Why draw pictures when you can CUT pictures?
Talented freehand tattoo artist combines the unconventional with the traditional.
Nakagawa Masashichi Shoten, knows that despite being in business for 300 years, you haven’t really made it until you own Boardwalk, Mayfair, or in this case Kyoto’s Nishijin Textile Center.
Meguro Gajoen is one of the tangible properties of Tokyo, established in 1931 originally as a venue for wedding banquets. Now all that remains of the original architecture is a series of rooms connected by the “stairway of 100 steps“. In 2009 these rooms were classified as one of the cultural assets of Japan.
We recently visited the establishment to get a look at the traditional party rooms for ourselves, since they were open to the public for a very short window of time and we figured this would be our only chance. We were even permitted to take photos, so come and join us for a guided tour!
The Tōkaidō is perhaps the most important road in Japan’s history. Built in the 17th century, it connected the country’s two powerhouses: it runs from Kyoto, the imperial capital, to Edo (now Tokyo), the seat of the Shogunate. As well as being an important political and trade route, depictions of the Tōkaidō in art in literature were abundant and popular.
The best-known of these is Utagawa Hiroshiges’s series of ukiyo-e woodcut prints, The Fifty-three Stations of the Tōkaidō. Ukiyo-e woodblock printing like this continued to flourish in Japan until the 19th century.
Less famous than Hiroshige is the relatively unknown ukiyo-e artist Utagawa Yoshishige, who produced his own prints of the 53 stations along the Tōkaido – by depicting each station in the form of a potted landscape.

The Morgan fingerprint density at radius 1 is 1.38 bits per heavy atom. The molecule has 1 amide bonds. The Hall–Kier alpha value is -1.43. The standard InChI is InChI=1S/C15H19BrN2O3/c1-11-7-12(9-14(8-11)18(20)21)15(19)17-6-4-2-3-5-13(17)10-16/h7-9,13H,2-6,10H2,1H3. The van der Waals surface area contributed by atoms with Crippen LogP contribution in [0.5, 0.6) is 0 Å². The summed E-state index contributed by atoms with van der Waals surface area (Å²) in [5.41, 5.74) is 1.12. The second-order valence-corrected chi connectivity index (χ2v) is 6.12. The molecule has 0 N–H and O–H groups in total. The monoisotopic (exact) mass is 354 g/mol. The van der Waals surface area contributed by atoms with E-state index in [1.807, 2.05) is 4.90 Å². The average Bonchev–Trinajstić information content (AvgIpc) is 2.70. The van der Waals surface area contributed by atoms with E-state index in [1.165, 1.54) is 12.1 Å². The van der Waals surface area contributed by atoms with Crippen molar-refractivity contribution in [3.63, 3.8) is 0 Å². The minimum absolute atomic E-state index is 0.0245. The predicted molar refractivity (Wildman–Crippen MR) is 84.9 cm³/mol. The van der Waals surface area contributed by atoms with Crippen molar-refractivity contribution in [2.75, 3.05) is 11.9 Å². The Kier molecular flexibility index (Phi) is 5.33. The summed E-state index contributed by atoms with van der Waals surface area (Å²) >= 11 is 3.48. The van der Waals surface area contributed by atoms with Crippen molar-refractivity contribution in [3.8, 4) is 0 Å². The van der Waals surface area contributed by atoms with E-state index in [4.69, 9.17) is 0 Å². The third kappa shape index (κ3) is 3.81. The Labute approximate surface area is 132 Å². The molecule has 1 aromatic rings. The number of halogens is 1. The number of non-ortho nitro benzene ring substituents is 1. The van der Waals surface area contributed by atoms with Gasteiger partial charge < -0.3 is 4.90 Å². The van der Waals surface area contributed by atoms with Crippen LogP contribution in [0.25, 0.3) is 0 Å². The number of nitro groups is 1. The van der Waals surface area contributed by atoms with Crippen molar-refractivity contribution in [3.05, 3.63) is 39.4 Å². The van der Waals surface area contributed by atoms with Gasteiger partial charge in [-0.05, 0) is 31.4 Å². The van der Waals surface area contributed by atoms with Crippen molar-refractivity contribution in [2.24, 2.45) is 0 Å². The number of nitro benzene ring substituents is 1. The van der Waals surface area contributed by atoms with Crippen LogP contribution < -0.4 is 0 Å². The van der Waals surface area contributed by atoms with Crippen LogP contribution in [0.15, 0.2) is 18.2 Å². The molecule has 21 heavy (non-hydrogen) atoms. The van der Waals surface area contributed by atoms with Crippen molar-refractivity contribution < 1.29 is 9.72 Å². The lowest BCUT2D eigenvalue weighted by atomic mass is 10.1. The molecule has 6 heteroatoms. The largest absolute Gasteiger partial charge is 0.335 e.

What do you think of the artwork featured in the new omnibus edition of Lewis Carroll’s Alice’s Adventures in Wonderland and Through the Looking Glass? When Japanese twitter user kasunoko tweeted a pic of the cover image, netizens in Japan were quick to claim that the artwork “doesn’t look very American”. In fact, several of them were of the opinion that the artwork seemed a bit on the, erm, Japanese side. Hmm, we’re not sure what they’re talking about, but check out the images after the jump and let us know your thoughts!
The Asahi Beer Oyamazaki Villa Museum of Art is located in Yamazaki, a place of historical significance in Japan since medieval times when it served as a field of battle for Toyotomi Hideyoshi to avenge the betrayal and murder of his lord Oda Nobuaga. The museum is currently hosting an exhibition that pays homage to the samurai of those ancient times, in a very modern and surreal fashion.
When you think of Japanese ukiyo-e, or woodblock prints, you probably think of Hokusai’s beautiful landscapes in his Thirty Six Views of Mount Fuji, or the stylized prints of beautiful courtesans in traditional Japanese dress. But there are also many pieces of Japanese art and ukiyo-e from the Edo to the Meiji period (between 1603 and 1912) that represent a more mythical and macabre side of Japan.
The following is a collection of 20 pieces that all contain skulls or skeletons in some form, many of them by renowned and famous artists of the time.
With global phenomenon like the Mario and Pokemon franchises under their belts, it’s easy to forget about Nintendo’s humble beginnings as a producer of traditional Japanese playing cards. This year the company goes back to their roots in their 2014 company brochure with beautiful artwork that celebrates both the old and the new.
Japanese companies Dai Nippon Printing Co., Ltd and Digital Ehon have come out with an innovative App that is sure to appeal to art lovers. The App, called “My Unryuzu”, has been developed in collaboration with the art exhibit “Japanese Masterpieces from the Museum of Fine Arts, Boston” that is being held at the Tokyo National Museum from March 20th to June 10th. Read More